So first of all, Jesus judged. It is the darkest night of Jesus' life. Judas, remember, one of His twelve intimate disciples has betrayed Him, the others have deserted Him, Peter to whom He was very close has denied Him three times, swearing that he didn't know Jesus, and we join the story in verse 63 as Luke gives us a window into Jesus' experience while in custody. "Now the men who were holding Jesus in custody were mocking him as they beat him. They also blindfolded him and kept asking him, 'Prophesy! Who is it that struck you?'" It is a picture, isn't it, of abject defeat. Jesus has been preaching and teaching and prophesying and working miracles and healing and here He is now in jail. The contrast is stark. And His captors show their utter contempt for His claim to supernatural power as they beat and mock Him mercilessly. And then in 66 to 71 the court at last assembles. The Sanhedrin, the Jewish council of elders, chief priests, and scribes, takes it seat and the cross examination of Jesus begins in earnest. "If you are the Christ, tell us" - verse 67. "Are you the Son of God?" - verse 70. And as Jesus responds they pass sentence. "What further evidence do we need? We've heard it ourselves from His own lips" - verse 71. Of course the great irony that Luke wants us to see is that for all the malice of the Jewish council here, for all their posturing and flexing of their muscles notwithstanding, they are themselves quite impotent to carry out sentence. They are a conquered people, remember. They must now press their case against Jesus before the judgment seat of Pilate, the Roman governor.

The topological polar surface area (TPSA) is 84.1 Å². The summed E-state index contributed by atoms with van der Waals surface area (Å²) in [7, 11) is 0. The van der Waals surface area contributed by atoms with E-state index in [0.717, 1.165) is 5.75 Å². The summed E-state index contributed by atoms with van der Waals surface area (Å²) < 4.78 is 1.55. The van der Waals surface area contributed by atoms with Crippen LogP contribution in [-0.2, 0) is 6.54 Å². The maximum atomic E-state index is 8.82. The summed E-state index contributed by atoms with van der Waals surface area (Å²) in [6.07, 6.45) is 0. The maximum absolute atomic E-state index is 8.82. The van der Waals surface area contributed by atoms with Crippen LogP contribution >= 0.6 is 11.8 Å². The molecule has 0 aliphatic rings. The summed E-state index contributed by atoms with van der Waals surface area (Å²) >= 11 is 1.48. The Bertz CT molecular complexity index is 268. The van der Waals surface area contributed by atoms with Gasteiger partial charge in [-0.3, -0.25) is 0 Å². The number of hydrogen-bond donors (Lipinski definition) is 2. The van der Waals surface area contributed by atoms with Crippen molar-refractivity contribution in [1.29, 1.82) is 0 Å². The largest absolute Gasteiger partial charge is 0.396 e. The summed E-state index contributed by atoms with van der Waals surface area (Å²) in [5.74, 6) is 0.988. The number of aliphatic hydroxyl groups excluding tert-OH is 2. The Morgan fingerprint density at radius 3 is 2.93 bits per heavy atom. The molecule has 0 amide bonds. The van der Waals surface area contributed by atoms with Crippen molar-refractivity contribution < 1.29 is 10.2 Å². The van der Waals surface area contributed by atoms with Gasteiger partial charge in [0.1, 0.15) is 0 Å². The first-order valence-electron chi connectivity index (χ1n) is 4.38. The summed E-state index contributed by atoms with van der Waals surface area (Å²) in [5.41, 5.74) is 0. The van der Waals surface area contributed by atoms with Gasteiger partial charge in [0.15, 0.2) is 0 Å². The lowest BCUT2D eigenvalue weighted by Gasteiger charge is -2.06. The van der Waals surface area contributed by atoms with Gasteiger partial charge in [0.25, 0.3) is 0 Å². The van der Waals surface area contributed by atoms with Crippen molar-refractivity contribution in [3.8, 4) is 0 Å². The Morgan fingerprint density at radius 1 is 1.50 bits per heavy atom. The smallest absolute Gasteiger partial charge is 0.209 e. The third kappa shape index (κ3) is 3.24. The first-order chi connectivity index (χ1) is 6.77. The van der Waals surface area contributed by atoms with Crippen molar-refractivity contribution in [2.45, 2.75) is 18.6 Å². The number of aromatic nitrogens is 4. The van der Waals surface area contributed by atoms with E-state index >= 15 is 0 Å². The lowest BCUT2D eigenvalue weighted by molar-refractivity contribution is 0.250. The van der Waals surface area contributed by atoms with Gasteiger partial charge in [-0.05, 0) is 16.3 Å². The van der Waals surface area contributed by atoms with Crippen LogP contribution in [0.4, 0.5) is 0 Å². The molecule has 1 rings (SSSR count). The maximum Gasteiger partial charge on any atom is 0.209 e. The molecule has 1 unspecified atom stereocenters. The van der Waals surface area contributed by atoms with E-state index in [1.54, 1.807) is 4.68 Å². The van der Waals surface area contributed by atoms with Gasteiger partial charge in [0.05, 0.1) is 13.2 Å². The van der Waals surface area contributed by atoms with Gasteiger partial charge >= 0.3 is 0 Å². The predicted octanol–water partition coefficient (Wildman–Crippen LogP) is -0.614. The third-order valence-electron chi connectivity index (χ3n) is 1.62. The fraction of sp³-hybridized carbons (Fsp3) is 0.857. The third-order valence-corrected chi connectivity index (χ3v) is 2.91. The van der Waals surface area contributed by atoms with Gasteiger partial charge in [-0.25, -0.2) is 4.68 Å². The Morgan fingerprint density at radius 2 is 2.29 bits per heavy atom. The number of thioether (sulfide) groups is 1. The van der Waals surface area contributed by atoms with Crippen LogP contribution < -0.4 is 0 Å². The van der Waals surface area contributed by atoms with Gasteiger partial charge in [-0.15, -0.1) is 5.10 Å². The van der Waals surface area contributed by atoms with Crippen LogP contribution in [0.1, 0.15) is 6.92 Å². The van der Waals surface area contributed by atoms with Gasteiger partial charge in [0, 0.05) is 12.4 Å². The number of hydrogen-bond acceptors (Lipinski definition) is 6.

In chapter 23, the next chapter, in the first five verses we now see Jesus on trial before Pilate as they bring the Lord before him and start to accuse Him. Pilate only has one question - "Are you the King of the Jews?" Almost certainly he is concerned that Jesus is perhaps guilty of insurrection and sedition; maybe He is another false messiah trying to lead a revolution against the Roman governors, but one look at the pathetic figure standing before him, now bloody and broken and weak, that he quickly dismisses the idea as ludicrous. "I find no guilt in this man." The Jews for their part continue to press their case and when Pilate learns that Jesus is from Galilee, under Herod's jurisdiction, a quick way out suddenly appears to him - "I'll send Him off to Herod. Let Herod deal with this nuisance case." Later in the story Luke tells us that Herod treats Jesus with the same contempt. In fact, just for kicks it seems, he finds some old royal robes and dresses Jesus like the king he so obviously was not, at least to first appearances, and then he punts the case back to Pilate once more.